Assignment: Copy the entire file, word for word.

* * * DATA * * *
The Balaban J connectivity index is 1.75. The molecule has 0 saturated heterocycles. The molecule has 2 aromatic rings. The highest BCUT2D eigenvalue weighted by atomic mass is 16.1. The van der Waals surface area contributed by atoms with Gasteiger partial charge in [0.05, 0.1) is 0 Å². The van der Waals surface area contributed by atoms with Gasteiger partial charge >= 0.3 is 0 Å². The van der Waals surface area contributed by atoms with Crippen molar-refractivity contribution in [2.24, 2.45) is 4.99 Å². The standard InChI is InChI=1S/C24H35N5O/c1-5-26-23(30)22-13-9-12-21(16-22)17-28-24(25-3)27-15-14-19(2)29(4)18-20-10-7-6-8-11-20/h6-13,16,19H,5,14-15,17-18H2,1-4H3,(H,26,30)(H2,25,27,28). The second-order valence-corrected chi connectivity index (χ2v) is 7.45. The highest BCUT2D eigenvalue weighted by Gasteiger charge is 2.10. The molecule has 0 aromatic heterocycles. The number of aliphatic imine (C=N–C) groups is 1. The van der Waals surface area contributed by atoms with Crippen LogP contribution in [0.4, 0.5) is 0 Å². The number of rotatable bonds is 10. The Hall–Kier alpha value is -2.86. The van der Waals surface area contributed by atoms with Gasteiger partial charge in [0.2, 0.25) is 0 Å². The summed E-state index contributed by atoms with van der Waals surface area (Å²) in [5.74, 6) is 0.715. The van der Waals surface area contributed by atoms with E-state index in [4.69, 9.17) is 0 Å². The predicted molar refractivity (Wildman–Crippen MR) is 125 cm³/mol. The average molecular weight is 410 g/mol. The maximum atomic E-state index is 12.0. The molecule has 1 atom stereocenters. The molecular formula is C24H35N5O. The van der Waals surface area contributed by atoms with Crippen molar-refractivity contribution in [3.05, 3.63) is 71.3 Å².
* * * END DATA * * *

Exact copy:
The Balaban J connectivity index is 1.75. The molecule has 0 saturated heterocycles. The molecule has 2 aromatic rings. The highest BCUT2D eigenvalue weighted by atomic mass is 16.1. The van der Waals surface area contributed by atoms with Gasteiger partial charge in [0.05, 0.1) is 0 Å². The van der Waals surface area contributed by atoms with Gasteiger partial charge >= 0.3 is 0 Å². The van der Waals surface area contributed by atoms with Crippen molar-refractivity contribution in [2.24, 2.45) is 4.99 Å². The standard InChI is InChI=1S/C24H35N5O/c1-5-26-23(30)22-13-9-12-21(16-22)17-28-24(25-3)27-15-14-19(2)29(4)18-20-10-7-6-8-11-20/h6-13,16,19H,5,14-15,17-18H2,1-4H3,(H,26,30)(H2,25,27,28). The second-order valence-corrected chi connectivity index (χ2v) is 7.45. The highest BCUT2D eigenvalue weighted by Gasteiger charge is 2.10. The molecule has 0 aromatic heterocycles. The number of aliphatic imine (C=N–C) groups is 1. The van der Waals surface area contributed by atoms with Crippen LogP contribution in [0.4, 0.5) is 0 Å². The number of rotatable bonds is 10. The Hall–Kier alpha value is -2.86. The van der Waals surface area contributed by atoms with Gasteiger partial charge in [0.2, 0.25) is 0 Å². The summed E-state index contributed by atoms with van der Waals surface area (Å²) in [5.74, 6) is 0.715. The van der Waals surface area contributed by atoms with E-state index in [4.69, 9.17) is 0 Å². The predicted molar refractivity (Wildman–Crippen MR) is 125 cm³/mol. The average molecular weight is 410 g/mol. The maximum atomic E-state index is 12.0. The molecule has 1 atom stereocenters. The molecular formula is C24H35N5O. The van der Waals surface area contributed by atoms with Crippen molar-refractivity contribution in [3.05, 3.63) is 71.3 Å².